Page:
“The Congress of a country which never enacted laws to oppress or abridge…and whose laws permit the largest liberty consistent with the preservation of order…may safely be trusted not to depart from its well-settled practice in dealing with the inhabitants of these islands.” -American delegation in the Treaty of Paris, 1898
Upon negotiating Puerto Rico’s transfer, Spanish diplomats asked the United States for some clarification of the island’s future under its possession. The Spanish, and ultimately the Puerto Ricans, were met with this liberal rhetoric. Even before the United States committed crimes against the Puerto Rican people, this statement is deceptive based on atrocities that the American government has performed on its Asian, African-American and Native American citizens. Along with African-American communities in Tulsa and Philadelphia, Puerto Ricans are the only other American citizens who have been bombed by the United States government. The suppression of the Jayuya Revolt of 1950 was strongly undermined and justified by the US with the use of language. In this incident, municipalities in central Puerto Rico were attacked by 5,000 soldiers, P-47 Thunderbolt planes and mortar fire to neutralize a group of armed Puerto Rican nationalists seeking to declare the Republic of Puerto Rico. After the revolt’s culmination, the entire incident was later described by President Truman and the media as “an interior conflict between Puerto Ricans” (Denis). Most Americans, including Puerto Ricans, are unaware of this bombing because of how the federal and local governments were able to blur it from history.
The Gag Laws of 1948 prohibited displays of Puerto Rican nationalism such as owning a flag, speaking about independence or criticizing colonialism. When those who sought independence during this period were left without the right of peaceful speech, they were forced to rely on violence such as in the Jayuya Revolt to promote their ideals. Language, when only controlled by the colonizers, serves to promote hysteria and misinformation among the colonized. To this day, governors who seek beneficial trade and diplomatic relations with foreign countries are accused by some radicals as “flirting with the Republic.” The words “Republic,” “separatist” and even “independentista” (pro-independence) are held as taboo by many in the Puerto Rican political arena. Even though the Gag Laws were declared unconstitutional in 1957, their legacy of paranoia surrounding independence limits any kind of serious debate for decolonization to either statehood or the latter.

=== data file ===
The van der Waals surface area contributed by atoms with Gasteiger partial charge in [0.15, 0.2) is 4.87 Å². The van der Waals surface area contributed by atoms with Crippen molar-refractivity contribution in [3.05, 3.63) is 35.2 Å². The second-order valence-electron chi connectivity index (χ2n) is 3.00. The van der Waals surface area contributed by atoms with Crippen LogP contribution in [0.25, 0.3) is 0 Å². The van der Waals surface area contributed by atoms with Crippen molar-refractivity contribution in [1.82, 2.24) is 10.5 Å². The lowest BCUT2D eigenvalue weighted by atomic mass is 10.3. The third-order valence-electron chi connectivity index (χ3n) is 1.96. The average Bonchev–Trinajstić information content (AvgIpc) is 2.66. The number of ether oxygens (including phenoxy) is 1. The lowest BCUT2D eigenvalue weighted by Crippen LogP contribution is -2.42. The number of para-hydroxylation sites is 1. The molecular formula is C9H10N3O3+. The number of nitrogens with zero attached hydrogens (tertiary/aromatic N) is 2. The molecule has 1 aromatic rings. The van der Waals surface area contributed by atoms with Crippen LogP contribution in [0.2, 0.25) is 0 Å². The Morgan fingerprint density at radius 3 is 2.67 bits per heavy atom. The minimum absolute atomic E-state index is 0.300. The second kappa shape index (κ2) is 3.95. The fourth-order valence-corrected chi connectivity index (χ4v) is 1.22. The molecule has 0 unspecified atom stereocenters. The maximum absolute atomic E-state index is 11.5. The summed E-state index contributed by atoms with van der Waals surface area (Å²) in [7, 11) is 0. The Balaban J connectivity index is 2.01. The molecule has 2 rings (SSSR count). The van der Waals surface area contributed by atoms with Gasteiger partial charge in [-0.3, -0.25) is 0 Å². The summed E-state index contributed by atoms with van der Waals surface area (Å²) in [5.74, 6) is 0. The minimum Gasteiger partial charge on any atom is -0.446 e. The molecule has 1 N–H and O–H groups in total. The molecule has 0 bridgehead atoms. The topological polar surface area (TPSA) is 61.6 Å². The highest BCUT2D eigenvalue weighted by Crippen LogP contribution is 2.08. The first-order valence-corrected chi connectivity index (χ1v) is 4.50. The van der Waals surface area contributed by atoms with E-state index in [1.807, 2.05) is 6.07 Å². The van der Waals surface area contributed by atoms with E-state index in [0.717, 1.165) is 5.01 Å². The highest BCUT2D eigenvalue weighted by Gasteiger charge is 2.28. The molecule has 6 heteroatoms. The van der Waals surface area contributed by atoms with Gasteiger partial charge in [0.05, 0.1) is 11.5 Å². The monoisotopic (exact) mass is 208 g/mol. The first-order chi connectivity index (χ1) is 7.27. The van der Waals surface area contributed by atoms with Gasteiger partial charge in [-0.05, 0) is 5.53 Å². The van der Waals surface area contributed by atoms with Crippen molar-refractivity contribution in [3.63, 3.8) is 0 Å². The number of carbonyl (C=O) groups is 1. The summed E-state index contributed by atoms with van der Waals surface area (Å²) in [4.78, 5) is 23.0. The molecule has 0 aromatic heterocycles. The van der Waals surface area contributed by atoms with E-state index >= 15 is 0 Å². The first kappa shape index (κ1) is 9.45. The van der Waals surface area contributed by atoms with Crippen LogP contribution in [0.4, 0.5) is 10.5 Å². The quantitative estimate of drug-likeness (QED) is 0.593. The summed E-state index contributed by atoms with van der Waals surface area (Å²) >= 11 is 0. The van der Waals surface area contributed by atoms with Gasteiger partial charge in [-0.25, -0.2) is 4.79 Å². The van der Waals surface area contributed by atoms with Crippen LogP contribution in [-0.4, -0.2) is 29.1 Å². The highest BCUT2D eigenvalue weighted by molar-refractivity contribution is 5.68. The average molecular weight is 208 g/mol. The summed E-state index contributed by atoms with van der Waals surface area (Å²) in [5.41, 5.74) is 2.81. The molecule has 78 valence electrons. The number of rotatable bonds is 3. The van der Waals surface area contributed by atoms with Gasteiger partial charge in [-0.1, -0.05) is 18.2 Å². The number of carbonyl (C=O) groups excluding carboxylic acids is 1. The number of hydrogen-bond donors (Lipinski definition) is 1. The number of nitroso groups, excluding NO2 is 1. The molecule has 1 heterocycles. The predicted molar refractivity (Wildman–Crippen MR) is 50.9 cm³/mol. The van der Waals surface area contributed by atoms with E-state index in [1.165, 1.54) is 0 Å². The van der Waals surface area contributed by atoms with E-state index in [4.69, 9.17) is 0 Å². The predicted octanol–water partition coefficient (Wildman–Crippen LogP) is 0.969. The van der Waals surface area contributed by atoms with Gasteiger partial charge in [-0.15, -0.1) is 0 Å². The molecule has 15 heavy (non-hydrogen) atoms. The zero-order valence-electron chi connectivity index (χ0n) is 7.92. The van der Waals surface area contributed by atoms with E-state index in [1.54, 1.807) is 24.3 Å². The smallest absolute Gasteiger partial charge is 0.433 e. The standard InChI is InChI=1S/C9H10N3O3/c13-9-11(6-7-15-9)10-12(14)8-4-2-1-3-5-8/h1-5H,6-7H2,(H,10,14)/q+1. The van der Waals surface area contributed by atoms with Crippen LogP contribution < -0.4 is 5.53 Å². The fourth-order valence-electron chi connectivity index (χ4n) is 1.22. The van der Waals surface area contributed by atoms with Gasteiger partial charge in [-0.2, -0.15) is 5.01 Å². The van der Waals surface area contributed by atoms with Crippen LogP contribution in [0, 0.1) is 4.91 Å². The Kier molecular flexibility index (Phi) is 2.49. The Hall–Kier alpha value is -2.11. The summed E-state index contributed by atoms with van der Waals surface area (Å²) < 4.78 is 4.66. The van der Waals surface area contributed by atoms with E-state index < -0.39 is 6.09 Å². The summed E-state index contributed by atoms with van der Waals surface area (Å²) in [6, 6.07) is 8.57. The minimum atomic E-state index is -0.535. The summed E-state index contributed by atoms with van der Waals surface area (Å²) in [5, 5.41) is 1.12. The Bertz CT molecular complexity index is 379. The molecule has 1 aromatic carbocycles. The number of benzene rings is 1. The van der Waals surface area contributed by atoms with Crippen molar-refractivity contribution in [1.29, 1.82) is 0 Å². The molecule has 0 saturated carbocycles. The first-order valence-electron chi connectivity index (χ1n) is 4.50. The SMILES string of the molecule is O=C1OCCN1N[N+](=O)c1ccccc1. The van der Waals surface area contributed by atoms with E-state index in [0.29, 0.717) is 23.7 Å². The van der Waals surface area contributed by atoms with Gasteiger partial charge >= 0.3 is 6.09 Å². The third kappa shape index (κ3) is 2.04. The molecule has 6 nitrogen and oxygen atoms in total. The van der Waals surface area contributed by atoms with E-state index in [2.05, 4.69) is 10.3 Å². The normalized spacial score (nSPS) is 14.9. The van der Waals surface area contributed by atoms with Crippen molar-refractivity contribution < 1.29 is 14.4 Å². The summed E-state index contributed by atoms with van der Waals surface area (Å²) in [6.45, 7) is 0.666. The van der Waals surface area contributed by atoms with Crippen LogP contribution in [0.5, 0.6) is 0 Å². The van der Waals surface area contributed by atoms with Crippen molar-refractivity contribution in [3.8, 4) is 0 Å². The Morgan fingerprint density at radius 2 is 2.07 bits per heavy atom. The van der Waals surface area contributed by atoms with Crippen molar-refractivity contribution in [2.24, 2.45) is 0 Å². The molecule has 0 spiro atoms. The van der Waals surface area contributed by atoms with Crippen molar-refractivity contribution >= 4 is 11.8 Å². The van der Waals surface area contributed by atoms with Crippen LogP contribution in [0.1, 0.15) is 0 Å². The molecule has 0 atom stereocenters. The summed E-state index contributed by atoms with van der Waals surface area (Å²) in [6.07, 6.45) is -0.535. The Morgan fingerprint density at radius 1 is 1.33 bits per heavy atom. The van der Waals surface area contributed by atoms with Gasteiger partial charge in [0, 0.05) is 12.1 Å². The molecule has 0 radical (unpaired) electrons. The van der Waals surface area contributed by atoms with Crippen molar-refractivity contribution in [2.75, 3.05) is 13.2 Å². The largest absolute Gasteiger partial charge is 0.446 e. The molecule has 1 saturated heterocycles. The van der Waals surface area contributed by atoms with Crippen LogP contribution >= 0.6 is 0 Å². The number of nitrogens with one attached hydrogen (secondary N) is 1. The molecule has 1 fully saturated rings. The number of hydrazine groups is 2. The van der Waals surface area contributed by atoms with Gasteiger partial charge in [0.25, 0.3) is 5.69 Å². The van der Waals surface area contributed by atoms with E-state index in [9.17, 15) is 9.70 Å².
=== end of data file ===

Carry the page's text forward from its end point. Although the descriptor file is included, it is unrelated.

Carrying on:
Those possessions are inhabited by alien races, differing from us in religion, customs, laws…and modes of thought, the administration of government and justice according to Anglo-Saxon principles. –Downes v Bidwell Supreme Court Decision, 1901
With this legal opinion, the United States government initiated the systematic unequal treatment of Puerto Rico when compared to states. The Supreme Court’s Insular Cases relied on racist language and theory to determine that Puerto Ricans were unfit for self-governing and constitutional rights. The most ironic facet of this opinion, written by the same judge of the Plessy v. Ferguson ruling, is that it is still active today (López). As recently as under the Obama administration, the Insular Cases were used as legal background to install the Fiscal Control Board over Puerto Rico’s government. The 3.5 million American citizens of Puerto Rico, and the additional 4 million who live in the mainland United States, are currently labeled as “aliens” in legal terminology. A pertinent definition of “alien,” according to Merriam-Webster, is: “relating, belonging, or owing allegiance to another country or government.” Its use for Puerto Ricans in the present day proves that the basic language of the US-PR relationship is outdated, discriminatory and therefore unconstitutional. Downes v. Bidwell also labeled Puerto Rico with the term “unincorporated territory,” which “belongs to…but not a part of the United States.” This title has been historically given to territories that are either uninhabited or are intended to remain under a static territorial status. It is the Supreme Court’s responsibility and duty to revise the language in the Insular Cases, and rule against the perpetuity of Puerto Rico’s colonial relationship.